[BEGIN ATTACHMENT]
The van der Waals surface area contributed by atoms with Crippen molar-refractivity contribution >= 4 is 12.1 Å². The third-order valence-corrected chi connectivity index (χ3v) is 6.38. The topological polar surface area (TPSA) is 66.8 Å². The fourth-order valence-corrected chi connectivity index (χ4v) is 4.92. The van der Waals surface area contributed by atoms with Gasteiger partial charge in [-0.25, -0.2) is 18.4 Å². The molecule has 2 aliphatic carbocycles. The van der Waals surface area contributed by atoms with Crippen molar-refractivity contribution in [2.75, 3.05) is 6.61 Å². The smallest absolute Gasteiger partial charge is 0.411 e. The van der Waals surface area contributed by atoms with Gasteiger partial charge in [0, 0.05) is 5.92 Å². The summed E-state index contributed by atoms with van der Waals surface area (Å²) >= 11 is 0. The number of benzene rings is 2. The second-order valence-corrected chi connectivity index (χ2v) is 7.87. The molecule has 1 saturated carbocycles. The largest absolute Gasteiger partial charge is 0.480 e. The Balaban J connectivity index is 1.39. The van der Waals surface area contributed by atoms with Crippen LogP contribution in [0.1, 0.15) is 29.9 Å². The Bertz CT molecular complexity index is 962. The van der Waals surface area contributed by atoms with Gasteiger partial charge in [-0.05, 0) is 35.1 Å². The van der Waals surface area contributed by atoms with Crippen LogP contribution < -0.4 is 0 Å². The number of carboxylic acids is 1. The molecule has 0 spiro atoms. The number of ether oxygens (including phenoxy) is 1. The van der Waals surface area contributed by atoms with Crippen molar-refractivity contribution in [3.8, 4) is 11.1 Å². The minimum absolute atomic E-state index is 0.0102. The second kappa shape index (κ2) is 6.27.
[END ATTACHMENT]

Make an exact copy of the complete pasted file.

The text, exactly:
The van der Waals surface area contributed by atoms with Crippen molar-refractivity contribution >= 4 is 12.1 Å². The third-order valence-corrected chi connectivity index (χ3v) is 6.38. The topological polar surface area (TPSA) is 66.8 Å². The fourth-order valence-corrected chi connectivity index (χ4v) is 4.92. The van der Waals surface area contributed by atoms with Gasteiger partial charge in [-0.25, -0.2) is 18.4 Å². The molecule has 2 aliphatic carbocycles. The van der Waals surface area contributed by atoms with Crippen molar-refractivity contribution in [2.75, 3.05) is 6.61 Å². The smallest absolute Gasteiger partial charge is 0.411 e. The van der Waals surface area contributed by atoms with Gasteiger partial charge in [0, 0.05) is 5.92 Å². The summed E-state index contributed by atoms with van der Waals surface area (Å²) >= 11 is 0. The number of benzene rings is 2. The second-order valence-corrected chi connectivity index (χ2v) is 7.87. The molecule has 1 saturated carbocycles. The largest absolute Gasteiger partial charge is 0.480 e. The Balaban J connectivity index is 1.39. The van der Waals surface area contributed by atoms with Crippen LogP contribution in [0.1, 0.15) is 29.9 Å². The Bertz CT molecular complexity index is 962. The van der Waals surface area contributed by atoms with Gasteiger partial charge in [-0.05, 0) is 35.1 Å². The van der Waals surface area contributed by atoms with Crippen LogP contribution < -0.4 is 0 Å². The number of carboxylic acids is 1. The molecule has 0 spiro atoms. The number of ether oxygens (including phenoxy) is 1. The van der Waals surface area contributed by atoms with Crippen molar-refractivity contribution in [3.8, 4) is 11.1 Å². The minimum absolute atomic E-state index is 0.0102. The second kappa shape index (κ2) is 6.27.